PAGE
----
Fasting is encouraged in many religions. For Muslims, Ramadan means a month of fasting from dawn to sunset. When it comes to Ramadan food traditions, there are tons of other dishes from around the world worth trying.
Iftar recipes can vary from country to country. Usually, Muslims begin iftar by eating dates. It is said that this was done by the Prophet Muhammad (PBUH). Others may also start with fruit juices, smoothies, or plain water. We’ve rounded up here some of the most popular iftar dishes.
Makloubeh is a traditional Palestinian dish that consists of meat, rice and fried vegetables placed in a pot, which is then flipped upside down when served. The flavorful dish gets its name from the act of flipping the pot upside down, once it’s been cooked, and removing the pot to reveal colorful layers of saffron infused rice, vegetables, like onions, aubergines, cauliflowers and lamb or chicken resting on top.
In Morocco, couscous is considered a staple of iftar. Couscous is a form of pasta made from a dry mixture of semolina and water that’s rolled in very tiny irregular pieces. It’s easy to cook and it also cooks very quickly. All you need is to cook the right amount of couscous in the right amount of water. Otherwise, couscous will undercook or overcook. If you are in for a bit of fun, then it is bejewelled with raw or cooked vegetable salads, beef or chicken pomegranate seeds, nuts, raisins, cranberries, spice and herbs, whatever you like. Each bite takes your taste buds on a journey through savory, sweet, and spicy.
Mansaf is a Jordanian dish. It is a dish of rice, lamb, and dry yoghurt made into a sauce called jameed. It's a platter of yellow fragrant rice, topped with extremely tender pieces of lamb scattered on top, sprinkled with a good handful of fried nuts and finally topped with a layer of shrak, a type of thin bread similar to a tortilla.
Mansaf is traditionally eaten from a large communal platter, and each person eats with the fingertips of their right hand. The rice and bread is usually formed into a ball which is moistened with the yogurt sauce.
It is a popular savoury snacks during Iftar in India, Pakistan and Bangladesh. Pakora is made from gram flour, turmeric, red chili powder, salt, potatoes or other vegetables, chopped coriander leaves and finely sliced onion. There are a variety of fillings from spinach to cabbages. The whole thing is deep fried in oil and served with a dash of coriander chutney or tamarind chutney.
Shorba is a lentil soup popular in the Middle East. The secret of this delicious recipe is in cooking the soup long enough for the meat to become very tender and the oats to disintegrate somewhat and become very soft so that they melt in your mouth. A bowl of warm shorba is a great way to break your fast.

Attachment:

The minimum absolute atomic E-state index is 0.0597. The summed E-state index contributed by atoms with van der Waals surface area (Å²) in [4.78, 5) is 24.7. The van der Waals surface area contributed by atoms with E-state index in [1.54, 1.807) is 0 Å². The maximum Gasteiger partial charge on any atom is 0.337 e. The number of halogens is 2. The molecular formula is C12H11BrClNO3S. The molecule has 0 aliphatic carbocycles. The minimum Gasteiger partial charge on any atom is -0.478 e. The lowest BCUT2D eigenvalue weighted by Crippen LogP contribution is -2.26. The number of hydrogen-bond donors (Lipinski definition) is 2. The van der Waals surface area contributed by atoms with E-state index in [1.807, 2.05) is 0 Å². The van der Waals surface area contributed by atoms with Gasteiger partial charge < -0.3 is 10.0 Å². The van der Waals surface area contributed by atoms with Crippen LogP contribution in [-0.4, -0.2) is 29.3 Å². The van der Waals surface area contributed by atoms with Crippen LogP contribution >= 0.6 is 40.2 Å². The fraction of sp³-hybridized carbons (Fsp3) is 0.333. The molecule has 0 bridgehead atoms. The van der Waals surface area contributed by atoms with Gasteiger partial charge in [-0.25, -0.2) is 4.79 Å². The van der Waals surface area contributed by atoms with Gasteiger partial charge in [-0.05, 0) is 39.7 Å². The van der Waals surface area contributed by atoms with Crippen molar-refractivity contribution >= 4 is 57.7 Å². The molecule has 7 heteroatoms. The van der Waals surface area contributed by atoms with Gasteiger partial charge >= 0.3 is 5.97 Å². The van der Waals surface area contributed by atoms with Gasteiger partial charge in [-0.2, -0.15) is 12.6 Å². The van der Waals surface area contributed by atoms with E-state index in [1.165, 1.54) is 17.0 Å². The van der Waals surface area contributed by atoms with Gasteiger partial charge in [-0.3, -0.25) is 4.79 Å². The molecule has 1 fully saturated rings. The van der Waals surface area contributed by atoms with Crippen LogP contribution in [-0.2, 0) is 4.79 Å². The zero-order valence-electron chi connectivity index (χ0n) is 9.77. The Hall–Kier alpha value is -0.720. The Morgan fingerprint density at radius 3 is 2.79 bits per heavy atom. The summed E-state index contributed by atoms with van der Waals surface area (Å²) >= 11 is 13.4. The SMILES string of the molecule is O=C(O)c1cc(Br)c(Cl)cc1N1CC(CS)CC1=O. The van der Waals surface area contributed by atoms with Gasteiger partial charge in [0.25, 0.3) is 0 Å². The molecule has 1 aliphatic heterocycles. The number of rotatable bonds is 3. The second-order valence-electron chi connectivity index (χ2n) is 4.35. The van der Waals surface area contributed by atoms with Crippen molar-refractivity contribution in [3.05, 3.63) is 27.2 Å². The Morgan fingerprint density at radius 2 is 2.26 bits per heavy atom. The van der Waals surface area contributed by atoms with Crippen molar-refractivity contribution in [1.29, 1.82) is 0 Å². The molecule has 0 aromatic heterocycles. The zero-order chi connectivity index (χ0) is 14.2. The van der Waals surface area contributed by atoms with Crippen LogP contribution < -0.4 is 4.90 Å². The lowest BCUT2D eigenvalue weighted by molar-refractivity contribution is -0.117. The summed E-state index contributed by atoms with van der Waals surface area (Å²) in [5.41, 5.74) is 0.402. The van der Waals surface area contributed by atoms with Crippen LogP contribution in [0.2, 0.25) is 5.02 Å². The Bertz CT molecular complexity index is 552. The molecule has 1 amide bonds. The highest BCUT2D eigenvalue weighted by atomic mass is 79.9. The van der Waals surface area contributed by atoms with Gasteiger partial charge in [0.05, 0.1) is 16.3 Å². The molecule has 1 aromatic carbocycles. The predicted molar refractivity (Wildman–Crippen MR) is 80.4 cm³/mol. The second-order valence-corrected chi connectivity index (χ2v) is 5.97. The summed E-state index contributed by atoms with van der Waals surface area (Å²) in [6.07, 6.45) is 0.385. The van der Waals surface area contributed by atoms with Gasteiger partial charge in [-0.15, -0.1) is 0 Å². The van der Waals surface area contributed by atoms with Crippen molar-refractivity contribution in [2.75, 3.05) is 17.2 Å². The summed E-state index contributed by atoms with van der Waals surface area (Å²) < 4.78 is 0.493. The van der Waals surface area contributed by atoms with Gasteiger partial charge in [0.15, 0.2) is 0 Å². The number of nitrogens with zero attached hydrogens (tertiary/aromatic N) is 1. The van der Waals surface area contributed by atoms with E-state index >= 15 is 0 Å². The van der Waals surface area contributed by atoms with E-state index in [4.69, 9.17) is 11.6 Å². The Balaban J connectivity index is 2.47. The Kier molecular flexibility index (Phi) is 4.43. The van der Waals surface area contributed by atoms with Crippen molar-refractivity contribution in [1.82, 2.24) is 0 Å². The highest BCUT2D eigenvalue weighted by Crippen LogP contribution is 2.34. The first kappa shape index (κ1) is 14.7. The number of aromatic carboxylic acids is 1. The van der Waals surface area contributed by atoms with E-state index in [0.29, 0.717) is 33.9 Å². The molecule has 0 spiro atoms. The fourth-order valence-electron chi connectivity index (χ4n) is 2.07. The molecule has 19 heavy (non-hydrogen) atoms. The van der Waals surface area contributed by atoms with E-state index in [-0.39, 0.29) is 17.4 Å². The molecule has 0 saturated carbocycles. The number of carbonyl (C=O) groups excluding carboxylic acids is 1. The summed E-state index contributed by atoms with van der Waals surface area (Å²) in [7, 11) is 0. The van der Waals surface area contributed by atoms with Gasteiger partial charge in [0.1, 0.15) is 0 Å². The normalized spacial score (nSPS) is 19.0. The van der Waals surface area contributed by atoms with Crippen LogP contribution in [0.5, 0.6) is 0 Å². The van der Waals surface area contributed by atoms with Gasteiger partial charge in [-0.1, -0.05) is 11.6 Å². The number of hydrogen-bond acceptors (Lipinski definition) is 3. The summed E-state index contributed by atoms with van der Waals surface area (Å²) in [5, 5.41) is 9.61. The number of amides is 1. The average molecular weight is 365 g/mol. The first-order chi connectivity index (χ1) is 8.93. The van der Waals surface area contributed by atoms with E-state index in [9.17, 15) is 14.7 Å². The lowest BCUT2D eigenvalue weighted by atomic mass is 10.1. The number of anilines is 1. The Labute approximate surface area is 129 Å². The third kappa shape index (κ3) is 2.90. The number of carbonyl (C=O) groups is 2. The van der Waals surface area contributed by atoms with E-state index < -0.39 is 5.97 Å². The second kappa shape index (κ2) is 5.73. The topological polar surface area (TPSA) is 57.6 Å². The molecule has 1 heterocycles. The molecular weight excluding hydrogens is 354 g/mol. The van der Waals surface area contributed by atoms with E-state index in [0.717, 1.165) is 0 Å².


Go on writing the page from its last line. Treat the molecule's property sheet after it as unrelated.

Harees or Harissa is a popular Arabic dish that is usually cooked in the month of Ramadan. This highly nutritious dish is usually prepared with soaking the wheat or barley overnight and then boiling it in water with butter until a thick, porridge-like consistency is reached. Meat, cinnamon, salt, pepper and other spices and vegetables are added once the wheat is fully cooked. Tender threads of meat in porridge is all you need to instantly lift your Ramadan mood.
This scrumptiously circular bread comprising white flour with yeast, rub with egg wash, and topped with black sesame seed. Milk is added to the dough to make it soft. It is usually served with olives, cheeses, butter and pastirma beef. Traditionally associated with Ramadan, this bread has a dense texture that Turkish is so fond of.
Fatteh is an Egyptian and Levantine specialty made by crispy pita bread beneath chickpeas and a luscious garlic-yogurt-tahini sauce. In Egypt, it's topped with rice, tomato sauce, garlic, and vinegar, while in the Levantine version is traditionally topped with yogurt, chickpeas, olive oil and cumin. After the main toppings, Levantine fatteh can additionally be topped with chicken, lamb or pine nuts.
Qatayef, a traditional Arabic sweet, which is fried on one side and fluffy and airy all around, Qatayef is folded into a crescent and sealed to prevent the fresh unsalted white cheese, cream or crunchy nuts filling from spilling, while releasing a magical aroma of rose water extract.
Kolak is an Indonesian dessert. It is a very popular opening dish during Ramadhan because of its super-sweet taste and is highly recommended to increase blood sugar levels after long hours of fasting. It is a brew of coconut milk, mixed with palm sugar, flavored with pandan leaves, and filled with slices of banana, sweet potatoes, and optional pumpkins.
It is a Malaysian dessert consisting of mung bean flour or a mixture of rice flour and tapioca flour and coloured with pandan essence. The noodles are accompanied by an assortment of fruit, creamed corns, red azuki beans and jelly cubes and topped with coconut milk, shaved ice and palm sugar syrup. Cendol is is sure to fix your Ramadan cravings.
Kunafa is an Egyptian dessert. It’s a shredded filo pastry soaked in sweet, sugar-based syrup, and typically layered with cheese, or with other ingredients such as clotted cream or nuts, honey, chocolate or even fruits.
Jilapi or Jalebi is a spiral shaped crunchy dessert which attracts a lot of attention during Ramadan. For Bangladeshi people, iftar wouldn't be complete with jilapi. The batter is prepared from flour and yogurt and it is fermented for 24 hours. After that round spirals are made from the batter directly into hot oil and deep fried until crispy and soaked in warm sugar syrup. It hits your taste buds with crunchy taste outside and juicy inside. Some use clarified butter for extra flavour. This is also popular in India and Pakistan.